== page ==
AI   Communication and Technology  

Beyond the Byline: Exploring Bias in Human- and AI-Generated News

In the world of news, artificial intelligence (AI) has been a silent partner for a lot longer than most realize. Narrative Science, which delivered automated sports stories to news outlets, began providing content in 2010, the Associated Press started automating financial stories in 2014 and the Washington Post started using AI tools in 2016 to cover the Olympics and the election.

A research team at the University of Florida College of Journalism and Communications (UFCJC) led by Seungahn Nah, Dianne Snedaker Chair in Media Trust and research director for the Consortium on Trust in Media and Technology, and including doctoral students Mo Chen and Renee Mitson, wondered, as AI is increasingly used to create content, if algorithmic biases existed in the telling of news.

Specifically, they sought to investigate how AI-generated news compared to human-written articles in terms of linguistic features, tone and bias toward gender and race/ethnicity when reporting on the highly charged topics of abortion and immigration.

To answer this question, the researchers collected a total of 2,000 news transcripts from CNN and Fox News, focusing on articles related to abortion and immigration published between 2012 and 2022. They then trained GPT-2 language models on a sample of 500 articles from each topic-network category and generated an equal number of AI-written articles for comparison.

The results revealed some intriguing differences between human and machine-generated news. While AI articles tended to be more focused on the core topic, human-written pieces covered a wider range of themes and perspectives. Linguistic analysis showed that machine-generated news used certain words and phrases more frequently, potentially amplifying biases.

However, the study also found that AI-generated news was not necessarily more biased than human reporting. In fact, machine-written articles contained less biased content related to gender and race/ethnicity compared to their human counterparts, particularly in the case of immigration coverage.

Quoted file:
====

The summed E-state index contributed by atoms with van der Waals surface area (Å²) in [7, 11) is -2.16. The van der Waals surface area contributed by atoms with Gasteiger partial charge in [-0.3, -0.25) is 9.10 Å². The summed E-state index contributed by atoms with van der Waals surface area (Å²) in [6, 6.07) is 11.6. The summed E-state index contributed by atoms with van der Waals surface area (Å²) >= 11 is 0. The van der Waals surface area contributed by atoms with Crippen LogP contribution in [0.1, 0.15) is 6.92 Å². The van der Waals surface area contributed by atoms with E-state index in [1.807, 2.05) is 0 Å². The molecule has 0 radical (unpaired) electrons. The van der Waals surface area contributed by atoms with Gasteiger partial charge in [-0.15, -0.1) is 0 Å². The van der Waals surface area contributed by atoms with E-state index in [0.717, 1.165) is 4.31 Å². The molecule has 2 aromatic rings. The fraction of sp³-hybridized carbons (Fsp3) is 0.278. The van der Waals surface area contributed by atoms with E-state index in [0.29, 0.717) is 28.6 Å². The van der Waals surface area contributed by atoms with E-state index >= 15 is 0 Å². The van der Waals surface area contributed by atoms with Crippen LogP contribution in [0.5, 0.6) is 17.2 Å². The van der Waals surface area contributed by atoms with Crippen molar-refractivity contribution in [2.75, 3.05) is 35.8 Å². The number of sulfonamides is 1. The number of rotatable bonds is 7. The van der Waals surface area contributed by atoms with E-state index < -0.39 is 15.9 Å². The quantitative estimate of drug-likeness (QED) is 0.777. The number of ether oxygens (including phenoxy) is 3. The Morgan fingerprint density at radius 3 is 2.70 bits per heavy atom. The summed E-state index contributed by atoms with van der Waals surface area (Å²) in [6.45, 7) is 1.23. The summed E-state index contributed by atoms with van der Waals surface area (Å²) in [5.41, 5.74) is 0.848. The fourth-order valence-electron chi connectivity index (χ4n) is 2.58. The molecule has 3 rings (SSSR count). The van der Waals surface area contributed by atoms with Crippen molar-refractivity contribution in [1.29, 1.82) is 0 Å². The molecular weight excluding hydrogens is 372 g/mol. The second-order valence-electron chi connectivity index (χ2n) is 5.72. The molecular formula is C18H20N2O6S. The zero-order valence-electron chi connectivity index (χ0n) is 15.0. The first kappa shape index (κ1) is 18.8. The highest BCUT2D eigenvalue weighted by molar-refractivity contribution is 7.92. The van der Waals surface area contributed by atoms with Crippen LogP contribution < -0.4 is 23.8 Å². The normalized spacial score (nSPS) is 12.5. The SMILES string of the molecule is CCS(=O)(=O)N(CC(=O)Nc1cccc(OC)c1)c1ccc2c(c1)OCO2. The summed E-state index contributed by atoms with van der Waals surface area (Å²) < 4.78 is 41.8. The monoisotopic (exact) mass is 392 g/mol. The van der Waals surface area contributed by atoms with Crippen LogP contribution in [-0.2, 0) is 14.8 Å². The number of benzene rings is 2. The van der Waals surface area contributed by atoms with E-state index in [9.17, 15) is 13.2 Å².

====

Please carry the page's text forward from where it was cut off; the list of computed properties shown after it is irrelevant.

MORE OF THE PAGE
These findings raise questions about the role of AI in journalism and the future of news production. While machines may excel at generating focused, fact-based content, they may also struggle to capture the nuance and context that human reporters bring to their work. The study highlights the need for transparency and accountability in the use of AI tools in newsrooms, as well as ongoing research into the potential benefits and risks of automated journalism.

As the researchers conclude, “The results and their related implications enable us to pose a fundamental question of whether and how AI-generated news may reflect news bias represented in human news (‘algorithmic bias’) or reconstruct human news in distinct ways (‘algorithmic reframing’ or ‘algorithmic reconstruction.’)”

As this study shows, biases can creep into both human and machine-generated journalism. The quest for truth in news is a shared responsibility — one that requires ongoing collaboration between humans and AI in this brave, new world.

The original paper, “Algorithmic Bias or Algorithmic Reconstruction? A Comparative Analysis Between AI News and Human News,” was published in the International Journal of Communication, Vol. 18 (2024).

Authors: Seungahn Nah, Jun Luo, Seungbae Kim, Mo Chen, Renee Mitson and Jungseock Joo.

This summary was written by Gigi Marino.




Posted: May 23, 2024
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